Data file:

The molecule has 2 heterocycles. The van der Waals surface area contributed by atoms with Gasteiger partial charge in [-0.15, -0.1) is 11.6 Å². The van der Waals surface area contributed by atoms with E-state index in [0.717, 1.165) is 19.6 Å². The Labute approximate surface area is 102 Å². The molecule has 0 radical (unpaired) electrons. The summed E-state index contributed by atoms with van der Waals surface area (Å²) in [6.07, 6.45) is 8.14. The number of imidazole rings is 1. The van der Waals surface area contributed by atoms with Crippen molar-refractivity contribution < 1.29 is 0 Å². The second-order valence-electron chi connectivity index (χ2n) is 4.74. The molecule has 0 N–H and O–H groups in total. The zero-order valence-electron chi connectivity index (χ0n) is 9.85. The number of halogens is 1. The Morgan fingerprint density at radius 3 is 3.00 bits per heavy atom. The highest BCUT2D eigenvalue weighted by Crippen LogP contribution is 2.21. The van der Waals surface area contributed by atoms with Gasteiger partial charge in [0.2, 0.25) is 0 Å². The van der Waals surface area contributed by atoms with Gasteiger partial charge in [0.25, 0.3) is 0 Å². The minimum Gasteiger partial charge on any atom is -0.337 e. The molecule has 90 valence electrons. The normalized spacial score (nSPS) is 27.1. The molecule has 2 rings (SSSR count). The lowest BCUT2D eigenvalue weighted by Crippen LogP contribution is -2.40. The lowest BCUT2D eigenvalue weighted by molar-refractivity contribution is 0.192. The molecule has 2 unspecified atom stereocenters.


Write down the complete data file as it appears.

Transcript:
The molecule has 2 heterocycles. The van der Waals surface area contributed by atoms with Gasteiger partial charge in [-0.15, -0.1) is 11.6 Å². The van der Waals surface area contributed by atoms with E-state index in [0.717, 1.165) is 19.6 Å². The Labute approximate surface area is 102 Å². The molecule has 0 radical (unpaired) electrons. The summed E-state index contributed by atoms with van der Waals surface area (Å²) in [6.07, 6.45) is 8.14. The number of imidazole rings is 1. The van der Waals surface area contributed by atoms with Crippen molar-refractivity contribution < 1.29 is 0 Å². The second-order valence-electron chi connectivity index (χ2n) is 4.74. The molecule has 0 N–H and O–H groups in total. The zero-order valence-electron chi connectivity index (χ0n) is 9.85. The number of halogens is 1. The Morgan fingerprint density at radius 3 is 3.00 bits per heavy atom. The highest BCUT2D eigenvalue weighted by Crippen LogP contribution is 2.21. The van der Waals surface area contributed by atoms with Gasteiger partial charge in [0.2, 0.25) is 0 Å². The van der Waals surface area contributed by atoms with Gasteiger partial charge in [0.25, 0.3) is 0 Å². The minimum Gasteiger partial charge on any atom is -0.337 e. The molecule has 90 valence electrons. The normalized spacial score (nSPS) is 27.1. The molecule has 2 rings (SSSR count). The lowest BCUT2D eigenvalue weighted by Crippen LogP contribution is -2.40. The lowest BCUT2D eigenvalue weighted by molar-refractivity contribution is 0.192. The molecule has 2 unspecified atom stereocenters.